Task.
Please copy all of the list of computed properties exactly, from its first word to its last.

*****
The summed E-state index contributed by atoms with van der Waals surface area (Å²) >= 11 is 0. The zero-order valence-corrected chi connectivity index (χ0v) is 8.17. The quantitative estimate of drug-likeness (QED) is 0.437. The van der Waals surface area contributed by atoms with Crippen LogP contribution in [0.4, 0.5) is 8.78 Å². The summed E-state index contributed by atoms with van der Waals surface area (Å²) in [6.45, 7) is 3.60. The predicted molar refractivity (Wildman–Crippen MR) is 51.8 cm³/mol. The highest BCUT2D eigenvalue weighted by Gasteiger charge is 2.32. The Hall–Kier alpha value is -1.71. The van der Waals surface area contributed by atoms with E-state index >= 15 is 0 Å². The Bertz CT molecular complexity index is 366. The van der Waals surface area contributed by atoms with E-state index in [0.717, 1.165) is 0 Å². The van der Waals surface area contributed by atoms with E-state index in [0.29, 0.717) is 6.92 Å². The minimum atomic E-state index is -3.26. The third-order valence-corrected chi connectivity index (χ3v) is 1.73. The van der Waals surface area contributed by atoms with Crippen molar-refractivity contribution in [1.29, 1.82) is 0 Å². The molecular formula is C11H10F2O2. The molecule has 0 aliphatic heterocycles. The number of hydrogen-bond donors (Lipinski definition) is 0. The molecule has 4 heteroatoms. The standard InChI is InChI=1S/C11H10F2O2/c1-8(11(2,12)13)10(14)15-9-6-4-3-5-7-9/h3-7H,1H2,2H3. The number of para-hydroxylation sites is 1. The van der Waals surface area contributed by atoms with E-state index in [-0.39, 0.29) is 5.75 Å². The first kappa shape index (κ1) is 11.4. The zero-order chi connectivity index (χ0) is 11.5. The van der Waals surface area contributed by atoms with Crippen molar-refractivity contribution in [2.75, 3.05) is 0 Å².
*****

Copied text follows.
The summed E-state index contributed by atoms with van der Waals surface area (Å²) >= 11 is 0. The zero-order valence-corrected chi connectivity index (χ0v) is 8.17. The quantitative estimate of drug-likeness (QED) is 0.437. The van der Waals surface area contributed by atoms with Crippen LogP contribution in [0.4, 0.5) is 8.78 Å². The summed E-state index contributed by atoms with van der Waals surface area (Å²) in [6.45, 7) is 3.60. The predicted molar refractivity (Wildman–Crippen MR) is 51.8 cm³/mol. The highest BCUT2D eigenvalue weighted by Gasteiger charge is 2.32. The Hall–Kier alpha value is -1.71. The van der Waals surface area contributed by atoms with E-state index >= 15 is 0 Å². The Bertz CT molecular complexity index is 366. The van der Waals surface area contributed by atoms with E-state index in [0.717, 1.165) is 0 Å². The van der Waals surface area contributed by atoms with E-state index in [0.29, 0.717) is 6.92 Å². The minimum atomic E-state index is -3.26. The third-order valence-corrected chi connectivity index (χ3v) is 1.73. The van der Waals surface area contributed by atoms with Crippen molar-refractivity contribution in [1.29, 1.82) is 0 Å². The molecular formula is C11H10F2O2. The molecule has 0 aliphatic heterocycles. The number of hydrogen-bond donors (Lipinski definition) is 0. The molecule has 4 heteroatoms. The standard InChI is InChI=1S/C11H10F2O2/c1-8(11(2,12)13)10(14)15-9-6-4-3-5-7-9/h3-7H,1H2,2H3. The number of para-hydroxylation sites is 1. The van der Waals surface area contributed by atoms with E-state index in [-0.39, 0.29) is 5.75 Å². The first kappa shape index (κ1) is 11.4. The zero-order chi connectivity index (χ0) is 11.5. The van der Waals surface area contributed by atoms with Crippen molar-refractivity contribution in [2.75, 3.05) is 0 Å².